Ibrahim to be Granted Asylum in the United States
Washington DC – Human Rights First today welcomed news reports that Mariam Yahia Ibrahim Ishag, a Sudanese woman who was given a death sentence in Sudan on charges of apostasy for marrying a Christian, is in route to the United States where she will be granted legal asylum. Following the news of her case, New Hampshire Senators Kelly Ayotte (R) and Jeanne Shaheen (D) introduced legislation to grant U.S. legal status to Ibrahim.
“The leadership of Senators Ayotte and Shaheen has made it possible for Ibrahim and her family to pursue a new life in safety and freedom,” said Human Rights First’s Robyn Lieberman. “Their commitment to protecting Ibrahim and her family reflect the United States’ proud history as a beacon of hope for those fleeing religious and other forms of persecution and violence.”
Ibrahim was convicted of apostasy and adultery due to her marriage to a Christian man, despite her own Christian faith. Under the Sudanese government’s interpretation of Sharia law, Ibrahim was considered a Muslim and therefore could not marry a Christian. Following international pressure from the United States, Britain, Canada, and Germany, Ibrahim’s sentence was vacated by the Court of Cassation, which ordered her release. She then escaped to Italy, where she met with Pope Francis, and is travelling to join her husband and two children who reside in Manchester, New Hampshire.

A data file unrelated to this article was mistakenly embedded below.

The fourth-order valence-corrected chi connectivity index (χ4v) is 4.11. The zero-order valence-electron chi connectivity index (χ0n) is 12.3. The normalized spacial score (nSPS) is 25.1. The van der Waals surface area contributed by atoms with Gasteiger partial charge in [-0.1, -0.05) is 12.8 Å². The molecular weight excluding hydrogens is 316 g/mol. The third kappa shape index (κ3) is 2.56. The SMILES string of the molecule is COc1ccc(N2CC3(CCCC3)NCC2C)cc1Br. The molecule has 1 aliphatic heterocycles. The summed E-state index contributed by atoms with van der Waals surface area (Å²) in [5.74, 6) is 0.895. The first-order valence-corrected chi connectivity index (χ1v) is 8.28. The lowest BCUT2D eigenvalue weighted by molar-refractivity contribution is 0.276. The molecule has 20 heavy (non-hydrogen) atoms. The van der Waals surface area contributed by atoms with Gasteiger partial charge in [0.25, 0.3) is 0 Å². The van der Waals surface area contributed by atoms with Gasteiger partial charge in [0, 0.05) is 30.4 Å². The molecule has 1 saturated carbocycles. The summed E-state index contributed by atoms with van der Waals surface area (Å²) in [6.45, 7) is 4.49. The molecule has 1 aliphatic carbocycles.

Human Rights First continues to call on the Sudanese government to revise its regulation of marriage and the law on apostasy that are out of sync with international standards set forth in the Universal Declaration of Human Rights and the International Convention on Civil and Political Rights, to which Sudan is a party.
For more information or to speak with Lieberman, please contact Brenda Bowser Soder at firstname.lastname@example.org or 202-370-3323.